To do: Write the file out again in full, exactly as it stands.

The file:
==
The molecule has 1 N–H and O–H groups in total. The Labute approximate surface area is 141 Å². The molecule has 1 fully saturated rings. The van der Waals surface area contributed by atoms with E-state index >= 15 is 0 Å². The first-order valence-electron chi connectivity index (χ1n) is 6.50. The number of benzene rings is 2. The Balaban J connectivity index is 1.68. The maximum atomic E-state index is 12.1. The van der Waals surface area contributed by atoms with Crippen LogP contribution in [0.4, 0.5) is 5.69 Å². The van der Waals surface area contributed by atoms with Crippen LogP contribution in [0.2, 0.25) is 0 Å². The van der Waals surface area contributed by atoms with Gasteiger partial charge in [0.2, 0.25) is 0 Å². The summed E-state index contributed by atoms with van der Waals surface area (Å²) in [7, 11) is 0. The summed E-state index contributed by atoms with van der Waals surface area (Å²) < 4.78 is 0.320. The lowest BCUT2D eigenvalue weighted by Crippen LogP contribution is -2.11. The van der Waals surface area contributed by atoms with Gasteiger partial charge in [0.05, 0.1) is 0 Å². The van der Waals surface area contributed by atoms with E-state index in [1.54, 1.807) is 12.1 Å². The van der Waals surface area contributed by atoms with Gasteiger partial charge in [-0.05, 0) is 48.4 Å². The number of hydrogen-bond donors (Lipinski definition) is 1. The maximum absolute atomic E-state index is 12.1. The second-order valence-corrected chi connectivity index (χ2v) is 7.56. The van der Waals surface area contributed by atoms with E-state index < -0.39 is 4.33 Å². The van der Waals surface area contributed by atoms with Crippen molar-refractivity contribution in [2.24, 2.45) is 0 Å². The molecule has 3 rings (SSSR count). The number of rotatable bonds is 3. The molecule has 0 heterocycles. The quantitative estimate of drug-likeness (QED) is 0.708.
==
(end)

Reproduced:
The molecule has 1 N–H and O–H groups in total. The Labute approximate surface area is 141 Å². The molecule has 1 fully saturated rings. The van der Waals surface area contributed by atoms with E-state index >= 15 is 0 Å². The first-order valence-electron chi connectivity index (χ1n) is 6.50. The number of benzene rings is 2. The Balaban J connectivity index is 1.68. The maximum atomic E-state index is 12.1. The van der Waals surface area contributed by atoms with Crippen LogP contribution in [0.4, 0.5) is 5.69 Å². The van der Waals surface area contributed by atoms with Crippen LogP contribution in [0.2, 0.25) is 0 Å². The van der Waals surface area contributed by atoms with Gasteiger partial charge in [0.2, 0.25) is 0 Å². The summed E-state index contributed by atoms with van der Waals surface area (Å²) in [7, 11) is 0. The summed E-state index contributed by atoms with van der Waals surface area (Å²) < 4.78 is 0.320. The lowest BCUT2D eigenvalue weighted by Crippen LogP contribution is -2.11. The van der Waals surface area contributed by atoms with Gasteiger partial charge in [0.05, 0.1) is 0 Å². The van der Waals surface area contributed by atoms with E-state index in [1.54, 1.807) is 12.1 Å². The van der Waals surface area contributed by atoms with Gasteiger partial charge in [-0.05, 0) is 48.4 Å². The number of hydrogen-bond donors (Lipinski definition) is 1. The maximum absolute atomic E-state index is 12.1. The second-order valence-corrected chi connectivity index (χ2v) is 7.56. The van der Waals surface area contributed by atoms with E-state index < -0.39 is 4.33 Å². The van der Waals surface area contributed by atoms with Crippen molar-refractivity contribution in [2.24, 2.45) is 0 Å². The molecule has 3 rings (SSSR count). The number of rotatable bonds is 3. The molecule has 0 heterocycles. The quantitative estimate of drug-likeness (QED) is 0.708.